The music of Czech composer Antonín Dvorák is, in my opinion, every bit as consistent
as that of Johannes Brahms, his contemporary and artistic benefactor.
Of course, he is famous for his “New World” symphony and the Slavonic
Dances, but some of his finest and most appealing work lies in the large
body of chamber music that he contributed to the repertoire. This excellent
recital by the Vlach Quartet Prague with guest
bassist Jakub Waldmann
presents us with a splendid diamond (the opus 77 quintet) set amongst
a lovely array of smaller gems.
Born about forty miles north of Prague, Dvořák
was the eldest son of a butcher and innkeeper. Fate might have had him
taking on his father’s trade were the elder Dvořák not himself
an amateur musician who recognized young Antonín’s
exceptional talent early on. After primary schooling in his hometown
he moved in with his uncle in Zlonice where
he would acquire the necessary knowledge of German to allow him admission
into the Organ School in Prague; he studied there from 1857-1859. He
would go on to play viola in the Czech Provisional
Theatre Orchestra, which was conducted for a time by Bedrich Smetana. In 1871, he would resign his post to pursue
composition full time.
An application for an award from the Austrian government
in 1874 brought Dvořák’s music to the
attention of the influential critic Eduard Hanslick,
and later of Johannes Brahms who was a member of the jury. The granting
of this award for five consecutive years was of great financial assistance
to the budding composer, and its prestige was sufficient to enable Brahms
to convince the publisher Simrock to issue
some of Dvořák’s music to the broader public. In 1891, he would
be appointed professor of composition at the Prague Conservatory, and
in the summer of the same year, American philanthropist and arts patron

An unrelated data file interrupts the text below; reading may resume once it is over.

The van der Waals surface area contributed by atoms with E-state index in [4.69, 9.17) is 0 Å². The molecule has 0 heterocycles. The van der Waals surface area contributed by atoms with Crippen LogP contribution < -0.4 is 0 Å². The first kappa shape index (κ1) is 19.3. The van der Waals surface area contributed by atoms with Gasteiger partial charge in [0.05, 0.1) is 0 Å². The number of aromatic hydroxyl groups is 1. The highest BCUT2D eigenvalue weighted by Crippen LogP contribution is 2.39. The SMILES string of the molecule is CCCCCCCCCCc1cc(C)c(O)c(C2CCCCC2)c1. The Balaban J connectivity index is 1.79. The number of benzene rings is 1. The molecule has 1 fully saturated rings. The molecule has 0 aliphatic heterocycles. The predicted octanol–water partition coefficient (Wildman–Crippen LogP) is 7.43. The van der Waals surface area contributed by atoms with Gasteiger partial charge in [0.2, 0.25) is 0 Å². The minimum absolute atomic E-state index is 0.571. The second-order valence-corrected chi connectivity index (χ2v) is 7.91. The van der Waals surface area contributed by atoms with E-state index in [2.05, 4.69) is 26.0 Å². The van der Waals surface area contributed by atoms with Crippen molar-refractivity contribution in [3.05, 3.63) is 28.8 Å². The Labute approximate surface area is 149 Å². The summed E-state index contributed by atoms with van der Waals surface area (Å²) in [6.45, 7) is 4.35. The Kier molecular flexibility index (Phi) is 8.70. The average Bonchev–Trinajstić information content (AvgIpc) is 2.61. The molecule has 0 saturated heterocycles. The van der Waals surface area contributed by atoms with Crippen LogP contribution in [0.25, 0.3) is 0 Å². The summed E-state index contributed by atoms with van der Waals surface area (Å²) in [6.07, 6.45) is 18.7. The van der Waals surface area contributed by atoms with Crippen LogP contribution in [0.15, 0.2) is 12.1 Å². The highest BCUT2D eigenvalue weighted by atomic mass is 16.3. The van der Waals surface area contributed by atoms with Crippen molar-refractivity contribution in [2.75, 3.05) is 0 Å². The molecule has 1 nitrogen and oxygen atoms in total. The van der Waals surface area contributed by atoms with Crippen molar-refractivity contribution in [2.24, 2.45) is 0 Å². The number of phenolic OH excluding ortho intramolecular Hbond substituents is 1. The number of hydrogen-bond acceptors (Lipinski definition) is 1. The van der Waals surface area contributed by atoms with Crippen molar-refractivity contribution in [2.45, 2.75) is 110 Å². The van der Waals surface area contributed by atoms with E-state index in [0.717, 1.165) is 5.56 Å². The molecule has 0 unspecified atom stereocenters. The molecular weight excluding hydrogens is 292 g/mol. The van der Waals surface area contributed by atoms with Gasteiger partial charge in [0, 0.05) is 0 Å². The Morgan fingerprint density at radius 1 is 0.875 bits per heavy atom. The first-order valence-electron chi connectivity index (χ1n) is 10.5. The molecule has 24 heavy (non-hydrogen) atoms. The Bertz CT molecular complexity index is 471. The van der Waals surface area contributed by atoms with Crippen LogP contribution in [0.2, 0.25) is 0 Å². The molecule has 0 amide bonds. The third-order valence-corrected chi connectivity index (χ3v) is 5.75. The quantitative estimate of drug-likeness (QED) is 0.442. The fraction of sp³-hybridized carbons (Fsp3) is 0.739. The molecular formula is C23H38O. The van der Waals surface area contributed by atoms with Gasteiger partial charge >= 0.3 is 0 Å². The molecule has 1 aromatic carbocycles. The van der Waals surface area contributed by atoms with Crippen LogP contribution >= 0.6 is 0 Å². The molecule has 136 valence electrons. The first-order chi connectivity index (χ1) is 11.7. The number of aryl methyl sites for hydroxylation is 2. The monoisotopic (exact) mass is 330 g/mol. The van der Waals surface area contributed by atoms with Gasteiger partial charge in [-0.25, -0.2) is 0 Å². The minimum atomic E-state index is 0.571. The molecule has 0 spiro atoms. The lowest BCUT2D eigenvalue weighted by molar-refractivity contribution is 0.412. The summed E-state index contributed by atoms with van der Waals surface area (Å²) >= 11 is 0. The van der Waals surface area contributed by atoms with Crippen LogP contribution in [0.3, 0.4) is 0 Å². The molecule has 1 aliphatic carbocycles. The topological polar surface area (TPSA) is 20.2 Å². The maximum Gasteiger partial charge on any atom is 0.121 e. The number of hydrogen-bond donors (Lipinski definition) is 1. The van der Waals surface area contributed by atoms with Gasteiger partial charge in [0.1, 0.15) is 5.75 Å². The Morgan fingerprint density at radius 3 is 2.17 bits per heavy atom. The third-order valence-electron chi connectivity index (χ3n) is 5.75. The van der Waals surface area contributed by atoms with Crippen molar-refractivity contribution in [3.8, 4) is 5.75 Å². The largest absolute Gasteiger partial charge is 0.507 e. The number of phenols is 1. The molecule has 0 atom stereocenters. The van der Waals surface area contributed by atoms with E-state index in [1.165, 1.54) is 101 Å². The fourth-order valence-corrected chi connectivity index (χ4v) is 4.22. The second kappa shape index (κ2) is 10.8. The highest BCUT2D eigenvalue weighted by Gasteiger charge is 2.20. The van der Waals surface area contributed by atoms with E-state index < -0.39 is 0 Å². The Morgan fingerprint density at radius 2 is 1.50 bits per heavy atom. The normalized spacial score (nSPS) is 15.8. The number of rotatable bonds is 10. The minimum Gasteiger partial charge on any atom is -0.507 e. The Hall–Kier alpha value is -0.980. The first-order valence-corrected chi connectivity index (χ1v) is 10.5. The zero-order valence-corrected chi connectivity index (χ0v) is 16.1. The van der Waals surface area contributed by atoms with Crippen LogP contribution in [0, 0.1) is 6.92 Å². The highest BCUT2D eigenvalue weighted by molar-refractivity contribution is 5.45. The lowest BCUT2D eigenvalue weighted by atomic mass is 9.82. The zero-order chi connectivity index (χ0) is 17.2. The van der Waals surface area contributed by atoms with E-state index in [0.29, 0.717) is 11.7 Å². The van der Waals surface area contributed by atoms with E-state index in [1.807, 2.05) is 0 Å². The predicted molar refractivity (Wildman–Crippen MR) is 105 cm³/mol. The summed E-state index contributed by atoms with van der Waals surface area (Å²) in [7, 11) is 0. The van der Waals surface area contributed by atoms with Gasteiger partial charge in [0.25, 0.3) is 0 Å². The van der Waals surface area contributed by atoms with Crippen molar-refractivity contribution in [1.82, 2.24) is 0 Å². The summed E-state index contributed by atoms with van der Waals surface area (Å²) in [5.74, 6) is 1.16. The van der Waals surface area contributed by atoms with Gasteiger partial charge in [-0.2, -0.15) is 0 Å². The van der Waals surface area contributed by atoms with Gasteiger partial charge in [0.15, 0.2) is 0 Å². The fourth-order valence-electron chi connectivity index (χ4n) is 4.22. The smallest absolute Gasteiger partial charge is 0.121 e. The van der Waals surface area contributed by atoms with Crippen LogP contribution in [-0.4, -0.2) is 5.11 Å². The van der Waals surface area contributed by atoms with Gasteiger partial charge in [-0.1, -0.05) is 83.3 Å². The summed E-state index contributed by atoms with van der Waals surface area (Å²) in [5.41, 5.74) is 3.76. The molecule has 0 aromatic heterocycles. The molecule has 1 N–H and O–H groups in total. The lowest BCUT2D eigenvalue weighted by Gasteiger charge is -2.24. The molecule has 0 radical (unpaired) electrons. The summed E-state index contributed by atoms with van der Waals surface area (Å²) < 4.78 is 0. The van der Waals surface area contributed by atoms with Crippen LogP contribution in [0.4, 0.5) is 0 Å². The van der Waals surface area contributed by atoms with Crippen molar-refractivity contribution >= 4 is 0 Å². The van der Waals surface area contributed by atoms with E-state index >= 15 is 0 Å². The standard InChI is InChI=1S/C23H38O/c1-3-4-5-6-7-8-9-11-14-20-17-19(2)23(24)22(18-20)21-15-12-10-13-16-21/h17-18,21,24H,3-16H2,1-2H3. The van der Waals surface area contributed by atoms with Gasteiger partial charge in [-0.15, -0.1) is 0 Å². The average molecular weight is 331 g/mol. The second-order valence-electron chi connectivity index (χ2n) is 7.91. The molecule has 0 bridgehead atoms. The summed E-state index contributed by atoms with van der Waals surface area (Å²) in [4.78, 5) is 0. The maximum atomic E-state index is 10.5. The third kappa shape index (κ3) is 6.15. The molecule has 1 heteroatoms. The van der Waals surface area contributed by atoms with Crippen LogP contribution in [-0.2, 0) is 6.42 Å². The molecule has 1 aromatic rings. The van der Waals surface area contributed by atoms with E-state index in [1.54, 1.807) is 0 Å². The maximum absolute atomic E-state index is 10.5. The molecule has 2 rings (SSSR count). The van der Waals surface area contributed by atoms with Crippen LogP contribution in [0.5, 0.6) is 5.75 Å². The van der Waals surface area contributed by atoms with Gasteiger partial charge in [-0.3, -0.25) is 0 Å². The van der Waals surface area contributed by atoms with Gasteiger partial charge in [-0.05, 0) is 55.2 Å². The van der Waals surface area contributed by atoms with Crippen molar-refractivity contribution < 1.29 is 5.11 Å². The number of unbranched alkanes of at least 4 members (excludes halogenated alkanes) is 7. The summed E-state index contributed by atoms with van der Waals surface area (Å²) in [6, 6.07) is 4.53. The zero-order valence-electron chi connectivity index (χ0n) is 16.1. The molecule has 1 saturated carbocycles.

Jeannette Thurber saw to his invitation to head the National Conservatory
of Music in New York. Some of
Dvořák’s most famous music was composed in the United States, including the American string quartet and the ninth symphony. He
returned to Prague to resume his post at the conservatory in 1895, becoming director
in 1901. He remained in the post until his death in 1904.
The opus 77 quintet for strings was completed in 1875.
Originally in five movements, Simrock’s misleading
opus number makes it seem a more mature work than it is. The Vlach with Mr. Waldmann give us
a fine if not perhaps too careful performance here. I found that tempi
were a bit overly cautious, particularly in the delightful second movement
scherzo, which to my ears pleads to be played with a good deal more
giusto. The melodies, so reminiscent of a rollicking
folk dance, lack the confidence and panache of a carefree celebration
in this subdued rendition. That quibble aside, there is little
to criticize in the meticulously phrased and flawlessly tuned playing
of this ensemble. They particularly shine in the lyrical third movement
where singing melodies and a lovely balance of voices rule the day.
Perhaps the most appealing music in this program
is not the major work, but the little gems that follow it. The Intermezzo
(also widely known in its version for violin and piano known as Notturno) is simply gorgeous and is lovingly played
here. The gentle Drobnosti, or miniatures,
were written for a friend of Dvořák’s.
An amateur violinist, Dvořák originally wrote his famous Terzetto
for two violins and viola for his chemist friend. When the earlier work
proved too technically difficult for his non-professional companion,
he created these splendid little pearls. They are played here to perfection,
each splendid melody presented with wit, charm and warmth.
Naxos recording is on the money, with a good balance and warm bloom to the
sound. The musicians do indulge in a bit of audible sniffing and snorting
which is a bit of a distraction, but it is not so obnoxious that it
spoils the program. Notes by Keith Anderson are informative and interesting.
This is a worthy addition to any library, particularly for the shorter